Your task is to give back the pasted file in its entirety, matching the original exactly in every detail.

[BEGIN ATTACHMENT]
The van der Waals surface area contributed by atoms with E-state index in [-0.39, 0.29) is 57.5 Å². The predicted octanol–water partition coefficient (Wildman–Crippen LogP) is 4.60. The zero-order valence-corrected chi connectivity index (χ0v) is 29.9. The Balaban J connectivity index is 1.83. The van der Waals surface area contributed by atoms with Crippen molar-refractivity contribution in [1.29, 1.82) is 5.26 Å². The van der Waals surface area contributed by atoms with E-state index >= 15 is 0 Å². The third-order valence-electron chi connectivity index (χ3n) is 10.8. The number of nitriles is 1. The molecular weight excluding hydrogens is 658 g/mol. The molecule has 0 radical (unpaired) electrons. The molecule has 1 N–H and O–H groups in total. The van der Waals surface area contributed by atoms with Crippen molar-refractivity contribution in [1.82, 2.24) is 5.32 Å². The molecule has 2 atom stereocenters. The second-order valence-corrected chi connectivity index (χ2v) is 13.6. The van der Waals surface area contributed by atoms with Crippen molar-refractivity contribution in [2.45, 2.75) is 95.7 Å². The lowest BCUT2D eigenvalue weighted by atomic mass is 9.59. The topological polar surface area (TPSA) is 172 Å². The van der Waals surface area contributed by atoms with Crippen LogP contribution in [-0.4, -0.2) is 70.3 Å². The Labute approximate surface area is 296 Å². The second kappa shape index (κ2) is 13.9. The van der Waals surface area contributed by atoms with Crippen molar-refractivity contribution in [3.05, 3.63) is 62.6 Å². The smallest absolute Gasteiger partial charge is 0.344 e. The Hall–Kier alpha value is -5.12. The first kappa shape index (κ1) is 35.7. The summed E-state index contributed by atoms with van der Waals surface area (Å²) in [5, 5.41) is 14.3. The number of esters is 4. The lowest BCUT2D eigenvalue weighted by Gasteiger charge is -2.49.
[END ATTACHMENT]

The van der Waals surface area contributed by atoms with E-state index in [-0.39, 0.29) is 57.5 Å². The predicted octanol–water partition coefficient (Wildman–Crippen LogP) is 4.60. The zero-order valence-corrected chi connectivity index (χ0v) is 29.9. The Balaban J connectivity index is 1.83. The van der Waals surface area contributed by atoms with Crippen molar-refractivity contribution in [1.29, 1.82) is 5.26 Å². The van der Waals surface area contributed by atoms with E-state index >= 15 is 0 Å². The third-order valence-electron chi connectivity index (χ3n) is 10.8. The number of nitriles is 1. The molecular weight excluding hydrogens is 658 g/mol. The molecule has 0 radical (unpaired) electrons. The molecule has 1 N–H and O–H groups in total. The van der Waals surface area contributed by atoms with Crippen molar-refractivity contribution in [1.82, 2.24) is 5.32 Å². The molecule has 2 atom stereocenters. The second-order valence-corrected chi connectivity index (χ2v) is 13.6. The van der Waals surface area contributed by atoms with Crippen molar-refractivity contribution in [2.45, 2.75) is 95.7 Å². The lowest BCUT2D eigenvalue weighted by atomic mass is 9.59. The topological polar surface area (TPSA) is 172 Å². The van der Waals surface area contributed by atoms with Crippen LogP contribution in [-0.4, -0.2) is 70.3 Å². The Labute approximate surface area is 296 Å². The second kappa shape index (κ2) is 13.9. The van der Waals surface area contributed by atoms with Crippen molar-refractivity contribution in [3.05, 3.63) is 62.6 Å². The smallest absolute Gasteiger partial charge is 0.344 e. The Hall–Kier alpha value is -5.12. The first kappa shape index (κ1) is 35.7. The summed E-state index contributed by atoms with van der Waals surface area (Å²) in [5, 5.41) is 14.3. The number of esters is 4. The lowest BCUT2D eigenvalue weighted by Gasteiger charge is -2.49.